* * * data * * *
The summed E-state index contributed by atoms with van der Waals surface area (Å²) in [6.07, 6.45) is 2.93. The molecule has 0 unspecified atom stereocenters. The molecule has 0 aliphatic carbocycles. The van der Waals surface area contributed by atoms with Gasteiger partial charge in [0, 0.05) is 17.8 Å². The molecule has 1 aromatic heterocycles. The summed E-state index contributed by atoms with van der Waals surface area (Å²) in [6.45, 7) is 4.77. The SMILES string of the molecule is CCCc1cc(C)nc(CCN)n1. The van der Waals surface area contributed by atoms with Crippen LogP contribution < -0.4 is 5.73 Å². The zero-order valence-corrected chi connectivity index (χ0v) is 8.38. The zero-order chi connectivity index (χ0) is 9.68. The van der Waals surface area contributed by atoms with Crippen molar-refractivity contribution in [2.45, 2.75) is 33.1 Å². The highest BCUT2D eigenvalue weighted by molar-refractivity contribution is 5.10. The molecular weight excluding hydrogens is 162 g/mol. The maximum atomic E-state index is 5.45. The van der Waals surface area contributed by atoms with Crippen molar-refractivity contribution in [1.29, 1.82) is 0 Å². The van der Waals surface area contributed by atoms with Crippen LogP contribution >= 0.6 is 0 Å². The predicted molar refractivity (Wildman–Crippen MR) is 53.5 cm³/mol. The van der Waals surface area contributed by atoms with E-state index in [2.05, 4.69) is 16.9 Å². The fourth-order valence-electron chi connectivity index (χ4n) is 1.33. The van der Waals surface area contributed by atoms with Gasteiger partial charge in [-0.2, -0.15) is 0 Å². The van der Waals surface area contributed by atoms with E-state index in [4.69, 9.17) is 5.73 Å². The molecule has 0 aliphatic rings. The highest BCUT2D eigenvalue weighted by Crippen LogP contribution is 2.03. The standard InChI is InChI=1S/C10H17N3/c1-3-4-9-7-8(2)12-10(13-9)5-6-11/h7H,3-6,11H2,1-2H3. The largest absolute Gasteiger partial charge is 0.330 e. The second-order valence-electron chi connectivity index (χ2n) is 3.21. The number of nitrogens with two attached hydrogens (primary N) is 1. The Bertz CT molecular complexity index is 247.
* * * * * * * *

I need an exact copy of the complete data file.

The summed E-state index contributed by atoms with van der Waals surface area (Å²) in [6.07, 6.45) is 2.93. The molecule has 0 unspecified atom stereocenters. The molecule has 0 aliphatic carbocycles. The van der Waals surface area contributed by atoms with Gasteiger partial charge in [0, 0.05) is 17.8 Å². The molecule has 1 aromatic heterocycles. The summed E-state index contributed by atoms with van der Waals surface area (Å²) in [6.45, 7) is 4.77. The SMILES string of the molecule is CCCc1cc(C)nc(CCN)n1. The van der Waals surface area contributed by atoms with Crippen LogP contribution < -0.4 is 5.73 Å². The zero-order valence-corrected chi connectivity index (χ0v) is 8.38. The zero-order chi connectivity index (χ0) is 9.68. The van der Waals surface area contributed by atoms with Crippen molar-refractivity contribution in [2.45, 2.75) is 33.1 Å². The highest BCUT2D eigenvalue weighted by molar-refractivity contribution is 5.10. The molecular weight excluding hydrogens is 162 g/mol. The maximum atomic E-state index is 5.45. The van der Waals surface area contributed by atoms with Crippen molar-refractivity contribution in [1.29, 1.82) is 0 Å². The van der Waals surface area contributed by atoms with Crippen LogP contribution >= 0.6 is 0 Å². The predicted molar refractivity (Wildman–Crippen MR) is 53.5 cm³/mol. The van der Waals surface area contributed by atoms with E-state index in [2.05, 4.69) is 16.9 Å². The fourth-order valence-electron chi connectivity index (χ4n) is 1.33. The van der Waals surface area contributed by atoms with Gasteiger partial charge in [-0.2, -0.15) is 0 Å². The van der Waals surface area contributed by atoms with E-state index in [4.69, 9.17) is 5.73 Å². The molecule has 0 aliphatic rings. The highest BCUT2D eigenvalue weighted by Crippen LogP contribution is 2.03. The standard InChI is InChI=1S/C10H17N3/c1-3-4-9-7-8(2)12-10(13-9)5-6-11/h7H,3-6,11H2,1-2H3. The largest absolute Gasteiger partial charge is 0.330 e. The second-order valence-electron chi connectivity index (χ2n) is 3.21. The number of nitrogens with two attached hydrogens (primary N) is 1. The Bertz CT molecular complexity index is 247.